“in addition to all, taking up the shield of faith with which you will be able to extinguish all the flaming arrows of the evil one” (Eph. 6:15).
Trials come in all shapes and sizes. Trials change over the years. In the early years of marriage most of our trials were financial, where would we get money to pay rent? When kids come along, there are different trials. Our faith can be tested with the pain of a wayward child. Our faith can be tested by illness. Our faith can be put in the fire through infidelity, or emotional distance. When that one relationship, which should be closer than any other, has grown cold, our faith can be rattled. The devil knows all of this and he knows our weaknesses. The devil has his schemes. He probably puts some preparation into what Paul calls “the evil day.” How does a marriage survive the “flaming arrows of the evil one”?
The picture of our warfare here is a missile or projectile, dipped in pitch, set on fire, then launched into the air. What a scary scene! Flaming arrows flying through the air. These fiery arrows are sent by the evil one. That evil one is truly the most malignant being in all of God’s universe, and he is “armed with cruel hate.” Satan’s desire, as pure evil, is to destroy all that is good. “His pleasure is our harm.” So what are some of these fiery arrows which are designed to hurt us?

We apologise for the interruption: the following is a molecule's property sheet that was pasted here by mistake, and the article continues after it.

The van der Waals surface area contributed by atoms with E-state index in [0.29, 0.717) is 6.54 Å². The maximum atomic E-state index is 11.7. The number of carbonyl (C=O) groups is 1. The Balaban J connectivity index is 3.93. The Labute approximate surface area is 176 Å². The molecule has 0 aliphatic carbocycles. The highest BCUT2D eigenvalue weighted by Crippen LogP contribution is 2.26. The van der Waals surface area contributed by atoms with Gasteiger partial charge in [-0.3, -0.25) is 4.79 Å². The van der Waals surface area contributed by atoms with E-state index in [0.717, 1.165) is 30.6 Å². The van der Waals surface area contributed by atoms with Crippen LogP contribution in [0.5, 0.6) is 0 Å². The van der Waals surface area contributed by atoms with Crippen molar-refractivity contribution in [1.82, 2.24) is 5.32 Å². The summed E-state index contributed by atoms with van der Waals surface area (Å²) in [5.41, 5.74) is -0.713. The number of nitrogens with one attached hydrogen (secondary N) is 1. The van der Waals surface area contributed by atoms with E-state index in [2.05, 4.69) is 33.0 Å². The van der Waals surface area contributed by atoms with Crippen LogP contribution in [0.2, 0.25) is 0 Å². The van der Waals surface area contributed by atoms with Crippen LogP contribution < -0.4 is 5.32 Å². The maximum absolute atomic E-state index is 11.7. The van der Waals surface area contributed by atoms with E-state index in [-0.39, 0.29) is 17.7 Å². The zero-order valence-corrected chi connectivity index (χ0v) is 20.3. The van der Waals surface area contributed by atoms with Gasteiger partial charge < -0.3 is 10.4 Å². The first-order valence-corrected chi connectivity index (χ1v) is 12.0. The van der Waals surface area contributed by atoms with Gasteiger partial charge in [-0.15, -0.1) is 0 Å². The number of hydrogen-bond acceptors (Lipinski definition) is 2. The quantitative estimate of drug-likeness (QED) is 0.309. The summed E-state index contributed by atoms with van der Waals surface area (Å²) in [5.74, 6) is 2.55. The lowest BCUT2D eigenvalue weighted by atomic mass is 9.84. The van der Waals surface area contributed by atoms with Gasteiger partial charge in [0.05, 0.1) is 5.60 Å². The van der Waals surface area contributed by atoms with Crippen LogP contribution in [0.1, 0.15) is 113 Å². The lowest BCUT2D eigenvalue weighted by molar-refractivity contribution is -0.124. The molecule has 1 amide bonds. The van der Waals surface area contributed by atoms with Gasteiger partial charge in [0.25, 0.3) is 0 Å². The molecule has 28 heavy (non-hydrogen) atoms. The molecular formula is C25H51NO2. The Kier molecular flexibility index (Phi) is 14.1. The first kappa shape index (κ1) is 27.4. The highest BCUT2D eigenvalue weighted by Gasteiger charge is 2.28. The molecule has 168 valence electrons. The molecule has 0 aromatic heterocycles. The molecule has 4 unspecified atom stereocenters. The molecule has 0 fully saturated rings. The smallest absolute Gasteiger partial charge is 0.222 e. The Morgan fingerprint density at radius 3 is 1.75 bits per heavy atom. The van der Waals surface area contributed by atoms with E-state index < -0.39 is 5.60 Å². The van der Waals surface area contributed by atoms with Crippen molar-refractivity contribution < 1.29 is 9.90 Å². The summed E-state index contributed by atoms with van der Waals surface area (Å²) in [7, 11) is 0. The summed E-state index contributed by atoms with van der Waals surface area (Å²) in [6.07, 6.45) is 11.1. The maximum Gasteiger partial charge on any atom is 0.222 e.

The enemy’s fiery arrows may be a specific temptation. The temptations to sin in marriage are manifold. There can be the temptation to be unfaithful, to lust after another woman or man, to lie about money, to be discontent with our spouse, to start daydreaming about the greener grass elsewhere. There can be the temptation to become disaffected with our spouse because we’ve been disappointed. There can be the temptation to withhold affection or intimacy to get even. There is the temptation to revenge. The list could go on. But there are also the fiery darts of listening to the lies of the enemies. Satan can put people in our path who make sin sound so good; people who give wicked counsel. “You know, I wouldn’t put up with that, neither should you! Divorce isn’t as bad as people make it out to be.” Sometimes Satan puts people in our paths who are bad influences, leading a spouse down a path they would have never considered before. Then there is false teaching about marriage, false doctrine, that can plant seeds of unbiblical thinking and actions. There can be the fiery darts of despair, doubt, conflict.
These fiery arrows are designed by Satan to destroy, to consume, to lodge in us and destroy us and our marriage. Paul’s counsel is that “With all these,” that is, in conjunction with the belt of truth, breastplate of righteousness, and Gospel footwear, we take up the shield of faith. The shield Paul has in mind was impressive. The shield, called a scutum, was about 4 feet tall and 2 ½ feet wide. The Greek word for “shield” is very close to the word “door” and for good reason. There were two layers of wood fixed together, covered with animal hides, and then strapped with iron on the top and bottom to give added strength. Often the shields would be soaked with water to quench the fiery arrow lodged in the wooden planks.